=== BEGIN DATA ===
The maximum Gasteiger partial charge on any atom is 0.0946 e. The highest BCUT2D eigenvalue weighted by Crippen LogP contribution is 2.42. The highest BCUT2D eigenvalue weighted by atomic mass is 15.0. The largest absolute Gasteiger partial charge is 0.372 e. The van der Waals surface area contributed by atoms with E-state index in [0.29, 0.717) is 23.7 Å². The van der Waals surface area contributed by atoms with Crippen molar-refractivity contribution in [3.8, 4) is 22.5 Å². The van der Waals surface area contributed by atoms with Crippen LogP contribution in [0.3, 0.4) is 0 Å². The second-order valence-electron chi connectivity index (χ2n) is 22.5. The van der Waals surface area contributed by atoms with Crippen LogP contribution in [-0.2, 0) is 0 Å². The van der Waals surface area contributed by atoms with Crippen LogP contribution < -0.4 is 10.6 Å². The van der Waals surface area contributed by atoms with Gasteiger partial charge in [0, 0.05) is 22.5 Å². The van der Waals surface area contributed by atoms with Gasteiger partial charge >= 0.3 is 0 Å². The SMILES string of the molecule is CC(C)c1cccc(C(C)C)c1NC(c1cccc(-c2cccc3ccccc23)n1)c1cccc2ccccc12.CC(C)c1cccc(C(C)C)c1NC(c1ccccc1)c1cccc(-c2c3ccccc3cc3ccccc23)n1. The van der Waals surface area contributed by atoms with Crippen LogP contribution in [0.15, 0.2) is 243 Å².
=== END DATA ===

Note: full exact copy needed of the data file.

The maximum Gasteiger partial charge on any atom is 0.0946 e. The highest BCUT2D eigenvalue weighted by Crippen LogP contribution is 2.42. The highest BCUT2D eigenvalue weighted by atomic mass is 15.0. The largest absolute Gasteiger partial charge is 0.372 e. The van der Waals surface area contributed by atoms with E-state index in [0.29, 0.717) is 23.7 Å². The van der Waals surface area contributed by atoms with Crippen molar-refractivity contribution in [3.8, 4) is 22.5 Å². The van der Waals surface area contributed by atoms with Crippen LogP contribution in [0.3, 0.4) is 0 Å². The second-order valence-electron chi connectivity index (χ2n) is 22.5. The van der Waals surface area contributed by atoms with Crippen LogP contribution in [-0.2, 0) is 0 Å². The van der Waals surface area contributed by atoms with Crippen LogP contribution < -0.4 is 10.6 Å². The van der Waals surface area contributed by atoms with Gasteiger partial charge in [0, 0.05) is 22.5 Å². The van der Waals surface area contributed by atoms with Gasteiger partial charge >= 0.3 is 0 Å². The SMILES string of the molecule is CC(C)c1cccc(C(C)C)c1NC(c1cccc(-c2cccc3ccccc23)n1)c1cccc2ccccc12.CC(C)c1cccc(C(C)C)c1NC(c1ccccc1)c1cccc(-c2c3ccccc3cc3ccccc23)n1. The van der Waals surface area contributed by atoms with Crippen LogP contribution in [0.15, 0.2) is 243 Å².